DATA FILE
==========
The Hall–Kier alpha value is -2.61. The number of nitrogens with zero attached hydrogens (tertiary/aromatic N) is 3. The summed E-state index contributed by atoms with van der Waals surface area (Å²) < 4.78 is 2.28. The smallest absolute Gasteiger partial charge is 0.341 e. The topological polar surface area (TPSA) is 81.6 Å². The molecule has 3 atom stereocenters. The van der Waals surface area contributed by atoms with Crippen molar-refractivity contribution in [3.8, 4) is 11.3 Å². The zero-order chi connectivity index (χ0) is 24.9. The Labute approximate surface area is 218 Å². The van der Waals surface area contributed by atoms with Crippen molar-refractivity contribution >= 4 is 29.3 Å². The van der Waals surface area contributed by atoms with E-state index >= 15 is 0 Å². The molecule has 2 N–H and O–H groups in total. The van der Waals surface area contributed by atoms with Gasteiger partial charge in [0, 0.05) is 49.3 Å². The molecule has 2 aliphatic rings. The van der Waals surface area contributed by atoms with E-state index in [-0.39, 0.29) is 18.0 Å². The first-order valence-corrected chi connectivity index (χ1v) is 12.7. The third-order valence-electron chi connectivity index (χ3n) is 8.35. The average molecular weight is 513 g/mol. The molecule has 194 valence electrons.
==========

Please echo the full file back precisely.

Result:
The Hall–Kier alpha value is -2.61. The number of nitrogens with zero attached hydrogens (tertiary/aromatic N) is 3. The summed E-state index contributed by atoms with van der Waals surface area (Å²) < 4.78 is 2.28. The smallest absolute Gasteiger partial charge is 0.341 e. The topological polar surface area (TPSA) is 81.6 Å². The molecule has 3 atom stereocenters. The van der Waals surface area contributed by atoms with Crippen molar-refractivity contribution in [3.8, 4) is 11.3 Å². The zero-order chi connectivity index (χ0) is 24.9. The Labute approximate surface area is 218 Å². The van der Waals surface area contributed by atoms with Crippen molar-refractivity contribution >= 4 is 29.3 Å². The van der Waals surface area contributed by atoms with E-state index >= 15 is 0 Å². The molecule has 2 N–H and O–H groups in total. The van der Waals surface area contributed by atoms with Gasteiger partial charge in [0, 0.05) is 49.3 Å². The molecule has 2 aliphatic rings. The van der Waals surface area contributed by atoms with E-state index in [-0.39, 0.29) is 18.0 Å². The first-order valence-corrected chi connectivity index (χ1v) is 12.7. The third-order valence-electron chi connectivity index (χ3n) is 8.35. The average molecular weight is 513 g/mol. The molecule has 194 valence electrons.